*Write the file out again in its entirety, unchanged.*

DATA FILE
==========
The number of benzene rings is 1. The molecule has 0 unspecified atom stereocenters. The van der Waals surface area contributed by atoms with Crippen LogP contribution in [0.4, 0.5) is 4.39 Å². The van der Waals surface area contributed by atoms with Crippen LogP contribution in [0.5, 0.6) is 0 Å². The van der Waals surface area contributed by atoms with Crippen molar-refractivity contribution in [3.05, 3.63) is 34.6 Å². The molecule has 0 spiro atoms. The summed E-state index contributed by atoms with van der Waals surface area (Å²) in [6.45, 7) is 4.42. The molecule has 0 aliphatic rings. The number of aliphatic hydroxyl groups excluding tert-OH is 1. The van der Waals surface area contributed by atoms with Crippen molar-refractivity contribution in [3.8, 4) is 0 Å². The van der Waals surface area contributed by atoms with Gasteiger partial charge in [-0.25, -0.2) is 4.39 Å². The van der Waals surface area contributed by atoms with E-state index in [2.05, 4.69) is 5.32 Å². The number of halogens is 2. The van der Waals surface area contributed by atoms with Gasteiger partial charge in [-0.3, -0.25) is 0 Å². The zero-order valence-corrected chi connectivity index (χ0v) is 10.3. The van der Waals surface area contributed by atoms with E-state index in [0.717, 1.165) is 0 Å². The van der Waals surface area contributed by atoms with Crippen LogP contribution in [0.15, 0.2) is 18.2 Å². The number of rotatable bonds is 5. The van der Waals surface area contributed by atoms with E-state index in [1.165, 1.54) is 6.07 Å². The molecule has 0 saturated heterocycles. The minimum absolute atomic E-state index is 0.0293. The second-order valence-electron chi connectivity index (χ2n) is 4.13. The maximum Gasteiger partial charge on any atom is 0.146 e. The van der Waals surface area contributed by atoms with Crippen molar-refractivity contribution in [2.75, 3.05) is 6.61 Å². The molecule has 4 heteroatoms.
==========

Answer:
The number of benzene rings is 1. The molecule has 0 unspecified atom stereocenters. The van der Waals surface area contributed by atoms with Crippen LogP contribution in [0.4, 0.5) is 4.39 Å². The van der Waals surface area contributed by atoms with Crippen LogP contribution in [0.5, 0.6) is 0 Å². The van der Waals surface area contributed by atoms with Crippen molar-refractivity contribution in [3.05, 3.63) is 34.6 Å². The molecule has 0 spiro atoms. The summed E-state index contributed by atoms with van der Waals surface area (Å²) in [6.45, 7) is 4.42. The molecule has 0 aliphatic rings. The number of aliphatic hydroxyl groups excluding tert-OH is 1. The van der Waals surface area contributed by atoms with Crippen molar-refractivity contribution in [3.8, 4) is 0 Å². The van der Waals surface area contributed by atoms with Gasteiger partial charge in [-0.25, -0.2) is 4.39 Å². The van der Waals surface area contributed by atoms with E-state index in [2.05, 4.69) is 5.32 Å². The number of halogens is 2. The van der Waals surface area contributed by atoms with Gasteiger partial charge in [-0.3, -0.25) is 0 Å². The zero-order valence-corrected chi connectivity index (χ0v) is 10.3. The van der Waals surface area contributed by atoms with E-state index in [0.717, 1.165) is 0 Å². The van der Waals surface area contributed by atoms with Crippen LogP contribution in [0.15, 0.2) is 18.2 Å². The number of rotatable bonds is 5. The van der Waals surface area contributed by atoms with E-state index in [1.165, 1.54) is 6.07 Å². The molecule has 0 saturated heterocycles. The minimum absolute atomic E-state index is 0.0293. The second-order valence-electron chi connectivity index (χ2n) is 4.13. The maximum Gasteiger partial charge on any atom is 0.146 e. The van der Waals surface area contributed by atoms with Crippen molar-refractivity contribution in [2.75, 3.05) is 6.61 Å². The molecule has 4 heteroatoms.